2:00pm – 3:10pm

What does the future hold for subscriptions? Does Plan S mean the death of your publishing business? Can quality publications survive in today’s information environment? Or only science ones? And what did the latest implementation guidelines of Plan S add to the conversation? Sam has ALL the answers (and a crystal ball).

Speaker

Sam Burrell
Consultant, Renew Consultants
Sam is a consultant with Renew Publishing Consultants. She has been consulting for five years, working with societies, publishers, technology providers and intermediaries across a wide range of projects. Her core expertise is in strategic marketing, product development, and platforms. She started in the industry in 1999, and has worked in marketing, product management, project management and leadership positions.

View Transcript
[00:11] SAM BURRELL – Right, so that’s me. I’ve given myself the task of doing a quick landscape review of publications, specifically journals publications, and how they sit within the society worldview. Right, so I’m going to preface what I’m going to say with a comment that I was passed by clients just recently who said to me, you know, you’re really a rip the Band-Aid off sort, aren’t you?
[00:43] SAM BURRELL – I take that as a compliment. But it might not have been meant that way. So yes, so I’m going to go very quickly through this. And I’m going to warn you straight off that I am going to be ripping the Band-Aid off, OK? So sit tight. We’re off. Right, so what does the future hold for subscriptions and open access and the journals that we publish as societies?
[01:06] SAM BURRELL – Now, if I could actually stand up here and give you an absolute answer for that, I think I’d be a lot wealthier than I am right now. My particular lens for this talk is through the view of what does this landscape that’s currently changing very fast mean for a society. Because ultimately, that’s why we’re all here, right? So a quick show of hands if I may, how many in this room have revenue from publications that support some of or all of the rest of their society activities?
[01:41] SAM BURRELL – A fair number. Is there anyone in the room who is self publishing as a society? A couple, all right. And I presume the rest of you that didn’t put your hand up just then have agreements with commercial publishers. Commercial publishers? Yeah, OK. So there’s a range of ways that societies undertake their publishing activities.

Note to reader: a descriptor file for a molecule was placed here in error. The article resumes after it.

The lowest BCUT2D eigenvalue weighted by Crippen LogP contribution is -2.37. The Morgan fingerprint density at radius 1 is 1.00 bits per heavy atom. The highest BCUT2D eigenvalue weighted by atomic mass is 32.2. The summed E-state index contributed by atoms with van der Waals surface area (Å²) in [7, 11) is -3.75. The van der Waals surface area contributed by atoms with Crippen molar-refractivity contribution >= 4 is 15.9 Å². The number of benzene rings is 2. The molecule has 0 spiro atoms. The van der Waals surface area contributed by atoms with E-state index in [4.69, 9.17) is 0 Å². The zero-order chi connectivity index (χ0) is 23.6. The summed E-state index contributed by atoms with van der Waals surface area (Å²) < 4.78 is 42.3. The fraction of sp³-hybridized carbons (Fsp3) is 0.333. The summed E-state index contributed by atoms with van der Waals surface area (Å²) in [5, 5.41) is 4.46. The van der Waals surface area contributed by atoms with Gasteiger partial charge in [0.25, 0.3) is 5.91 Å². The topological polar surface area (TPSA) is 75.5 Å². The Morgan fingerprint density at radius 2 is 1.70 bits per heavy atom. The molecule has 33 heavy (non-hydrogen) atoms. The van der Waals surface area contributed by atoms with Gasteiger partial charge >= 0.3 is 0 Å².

[02:01] SAM BURRELL – So I’m going to start with a really important perception about scholarly publishing. And as a society with a mission I presume to further your subject, whatever that is, I challenge you to engage with this, which I’m sure you already are, but at a really fundamental level. And I know some of the speakers we’ve heard earlier today have done exactly this, which is, if you start from the position that research outputs, especially those funded by public or charitable money, should be openly available to all and contributing to the common good.
[02:40] SAM BURRELL – That’s a nice statement, right? That sounds good. We like that. We can all sign on to that. The second part of that, though, is that I think there is an ideology– and I use that word advisedly sort of– that also sits alongside it that publishers, including societies, have been fleecing the system for years and years and that the money that they get from their publications does not rightly belong to them.
[03:10] SAM BURRELL – So I’m not going to read these slides, but you can look at them while I’m talking. I think it’s very clear that OA is happening, not just will happen, but is happening. And the question has always been how fast is it going to happen at least to us. We’ve been moving towards an increasingly OA world for, what, the last two decades at least.
[03:34] SAM BURRELL – More and more content is published open access every year, increasing numbers of funders are mandating open access. Subscription revenue is declining. And I think that would be happening regardless of what else is happening in the landscape. And authors are increasingly engaging with open access and the politics of where their content goes and the politics of how their research has disseminated.
[04:00] SAM BURRELL – Just to hammer home the point that as societies you don’t get off from the fat cat accusation, this was from a very exciting conference I went to in January. I’m sure many of you who are interested in Plan S will have followed some of the conversation that happened in Berlin. Robert-Jan Smits stood up and said, and I quote directly, “I don’t like that learned societies run with the public purse and publish extremely expensive journals.” Now, we all know that he said lots of things that possibly not all of the Coalition S funders would be prepared to stand by.
[04:31] SAM BURRELL – But nevertheless, this is an underlying feeling that has pervaded through a lot of the particularly Plan S stuff. So Plan S, I can’t stay away from it, can I? I’m actually, despite having a whole slide with it, I’m not going to say that much about Plan S. Plan S, I think has done its job already. Plan S’s job was to be inflammatory and provocative and to put a rocket up our backsides, to get us to engage with the fact that open access is not happening fast enough.
[05:05] SAM BURRELL – And I think it’s been very successful in that way. I do think that focusing on the detail of Plan S is missing the point. I’ve spent way too much time going down into the bowels of what exactly they mean by the green OA policy and whether something’s Plan S compliant or not. And I pull myself back ask again. And I go, that’s not the relevant point.